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Re: numbers in Tasratal: thoughts?

From:Muke Tever <alrivera@...>
Date:Saturday, November 10, 2001, 4:30
From: "Yoon Ha Lee" <yl112@...>
> I was going to create numbers as a third class of words that didn't have > this three-way derivation thing going, when it occurred to me: why do more > work than I have to? > > Hence, a new prefix: ka(l)-, for numbers: > (You interpose [l] if the word-to-be-prefixed-to begins with a vowel.) > > This is derived from a perfectly boring, humdrum triad: > > ikal [ikal]: number, quantity (definite) > ykal [i"kal]: quantity (indefinite), variable > akal [akal]: order, linear > > Where does this lead? Well, certain substantives can take on the ka(l)- > prefix and become humdrum everyday numbers. For example: > > ata [ata] has the meanings world/experience/total, but kalata [kalata] > means infinity. > ceia [tSeja] has the meanings self/past history/identity, but kaceia > [katSeja] means 1.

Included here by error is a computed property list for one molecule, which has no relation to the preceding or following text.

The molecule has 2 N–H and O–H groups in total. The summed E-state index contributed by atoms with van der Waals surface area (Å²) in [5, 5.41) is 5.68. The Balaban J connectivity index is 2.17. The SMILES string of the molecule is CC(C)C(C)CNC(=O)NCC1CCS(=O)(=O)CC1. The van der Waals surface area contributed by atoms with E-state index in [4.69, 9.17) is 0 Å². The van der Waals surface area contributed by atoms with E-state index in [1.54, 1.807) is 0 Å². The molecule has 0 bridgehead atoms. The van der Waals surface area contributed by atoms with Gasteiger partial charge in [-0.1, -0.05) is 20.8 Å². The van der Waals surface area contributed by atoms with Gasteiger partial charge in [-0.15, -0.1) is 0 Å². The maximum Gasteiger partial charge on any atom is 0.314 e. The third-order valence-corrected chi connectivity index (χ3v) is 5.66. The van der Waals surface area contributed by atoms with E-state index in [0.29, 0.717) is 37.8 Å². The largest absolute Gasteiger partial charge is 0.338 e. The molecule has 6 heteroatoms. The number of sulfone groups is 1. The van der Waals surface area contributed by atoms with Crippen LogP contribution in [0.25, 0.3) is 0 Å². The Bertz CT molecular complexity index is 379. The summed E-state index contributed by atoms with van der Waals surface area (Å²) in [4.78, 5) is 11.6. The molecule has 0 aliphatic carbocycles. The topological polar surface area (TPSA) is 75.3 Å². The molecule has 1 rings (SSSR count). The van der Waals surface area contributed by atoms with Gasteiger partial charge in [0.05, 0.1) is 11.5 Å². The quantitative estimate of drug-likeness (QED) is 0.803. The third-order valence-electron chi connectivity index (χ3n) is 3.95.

Would {akaceia} mean "first", then, or is that misoveranalogizing?
> The choice of *what* triads take this prefix to become numbers will be > conculturally determined, and is not otherwise predictable--so it's > something you can just memorize (and which you can memorize separately > from the actual word-meanings, though it's probably more difficult).
Is the ka[l]- prefix productive? How would kalification of the "wrong" noun lexically speaking act? Say, {karoxe}.. would that be passed off by a native as incomprehensible, as nonsensical, or would they try to make numerical sense of it? *Muke!


Yoon Ha Lee <yl112@...>